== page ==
Do immigrants assimilate or stay forever apart from American society? This question affects nearly all immigration issues, including family and employment-based immigration, both of which concern many Indian immigrants. A lack of consensus on the issue of assimilation has prevented action on broader immigration reform. In addressing the question of immigrants and assimilation it is useful to look at three areas: wage growth, education and English language acquisition.
Historical Concerns About Assimilation
Concerns about the assimilation of immigrants have been a key part of the debate over immigration for much of our nation’s history. Discussing the restrictions on immigration imposed by Congress in the 1920s, historian Oscar Handlin wrote, “The objections to further immigration from Italy and Poland reflected the objectors’ unfavorable observations of the Italians and the Poles they saw about them. The arguments that Greeks and Slovaks could not become good Americans rested on the premise that the Greeks and Slovaks in the United States had not become good Americans.”
Jeffery S. Passel, senior research associate, Pew Hispanic Center, has developed techniques to differentiate between legal and illegal immigrants in Census data and to track changes based on years in the country. Passel’s research on immigrant wage growth and other issues demonstrates how important it can be to determine legal status when examining data on assimilation.
Census data show legal immigrants experience significant wage gains over time, even surpassing the average family income of natives, in the case of naturalized citizens. But illegal immigrants do not show that type of income gain based on years in the United States. “Average family income for both legal immigrants and refugees in the U.S. for more that 10 years is only 2 to 3 percent below that of natives,” writes Passel. “For longer term naturalized citizen families, average family income is 23 percent higher than native income.” But the average income level of an illegal immigrant family remains well below the average native family (about 35 percent below) even among illegal immigrants in the country 10 years or longer.
Research that did not distinguish between legal and illegal immigrants still found significant wage growth among immigrants. Economists Harriet Duleep and Mark Regets found that after a decade in the United States the earnings gap between new immigrants and natives largely disappears, with immigrant wage growth faster than native (6.7 percent vs. 4.4 percent).
A similar story on legal immigrants can be seen in the Pew Hispanic Center’s analysis of Census data on education and immigrants. Overall, 32 percent of legal immigrants have obtained a bachelor’s degree or higher, compared to 30 percent of natives and 15 percent of illegal immigrants.
What about those who did not finish high school (ages 18-24)? Among illegal immigrants, 49 percent did not graduate high school, compared to 21 percent of legal immigrants and 11 percent of natives. Even among illegal immigrants who completed high school, less than half went on to attend college.
In contrast, among immigrants and natives who have completed high school, more legal immigrants have gone on to attend a college than natives – 73 percent of legal immigrants vs. 70 percent of natives – according to Passel’s research.
Education levels for legal immigrants improve across generations, just as they have historically for Americans. “Turning to the data, educational assimilation appears alive and well,” according to Pia Orrenius, senior economist, Federal Reserve Bank of Dallas. “High school dropout rates for immigrants improve across generations, dropping from 27 percent in the first generation to below the native average of 8.9 percent in the third generation.”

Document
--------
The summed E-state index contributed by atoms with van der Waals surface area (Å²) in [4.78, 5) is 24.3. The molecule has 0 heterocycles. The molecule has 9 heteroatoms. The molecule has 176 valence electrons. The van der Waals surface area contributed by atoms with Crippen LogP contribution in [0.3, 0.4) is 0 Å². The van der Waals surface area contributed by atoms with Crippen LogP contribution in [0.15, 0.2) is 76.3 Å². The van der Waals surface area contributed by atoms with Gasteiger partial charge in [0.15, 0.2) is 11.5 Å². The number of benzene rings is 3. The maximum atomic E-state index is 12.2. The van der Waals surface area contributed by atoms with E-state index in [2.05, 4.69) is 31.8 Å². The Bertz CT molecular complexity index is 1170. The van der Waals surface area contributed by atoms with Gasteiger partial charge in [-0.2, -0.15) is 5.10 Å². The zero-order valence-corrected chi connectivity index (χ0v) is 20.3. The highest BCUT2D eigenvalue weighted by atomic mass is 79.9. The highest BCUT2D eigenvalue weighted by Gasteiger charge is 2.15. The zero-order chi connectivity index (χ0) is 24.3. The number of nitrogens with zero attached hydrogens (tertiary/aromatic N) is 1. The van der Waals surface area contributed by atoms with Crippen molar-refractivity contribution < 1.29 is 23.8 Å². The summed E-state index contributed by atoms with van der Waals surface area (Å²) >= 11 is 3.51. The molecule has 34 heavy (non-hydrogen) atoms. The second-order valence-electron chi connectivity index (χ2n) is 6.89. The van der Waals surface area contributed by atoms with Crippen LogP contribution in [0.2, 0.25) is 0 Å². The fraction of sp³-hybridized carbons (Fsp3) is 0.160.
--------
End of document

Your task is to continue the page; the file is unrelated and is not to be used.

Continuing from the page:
Do immigrants and their children learn English? Do they want to learn English? It’s possible many Americans believe the answer is “no.” The data suggest otherwise.
In the report The New Americans, produced by the National Research Council, only 3 percent of immigrants in the country 30 years or more reported not speaking English well in the 1990 Census. This illustrates that assimilation takes place. But also how important it is to make judgments on data that are longitudinal, since newly arriving immigrants can skew the totals.
The story is quite positive with the children of immigrants. According to a Pew Hispanic Center survey, 88 percent of second generation children from Latino immigrant families and 94 percent from the third generation said they spoke English very well.
Contrary to concerns Spanish-speaking immigrants will pass along to their children and grandchildren a proclivity to speak Spanish over English, research shows the opposite is true. A study by Frank Bean and Ruben Rumbaut (both University of California, Irvine) and Douglas Massey (Princeton University) found “Although the generational life expectancy of Spanish is greater among Mexicans in Southern California than other groups, its demise is all but assured by the third generation.”
Bean, Rumbaut and Massey concluded, “Based on an analysis of language loss over the generations, the study concludes that English has never been seriously threatened as the dominant language in America, nor is it under threat today.”
The conclusion one draws from the data is that today’s immigrants are indeed assimilating. As a group, they are gainfully employed and experience wage growth over time, education levels rise, and acquisition of the English language increases, particularly in the second generation. This does not mean all immigrants assimilate. But it does mean that, overall, the American “melting pot” continues to work.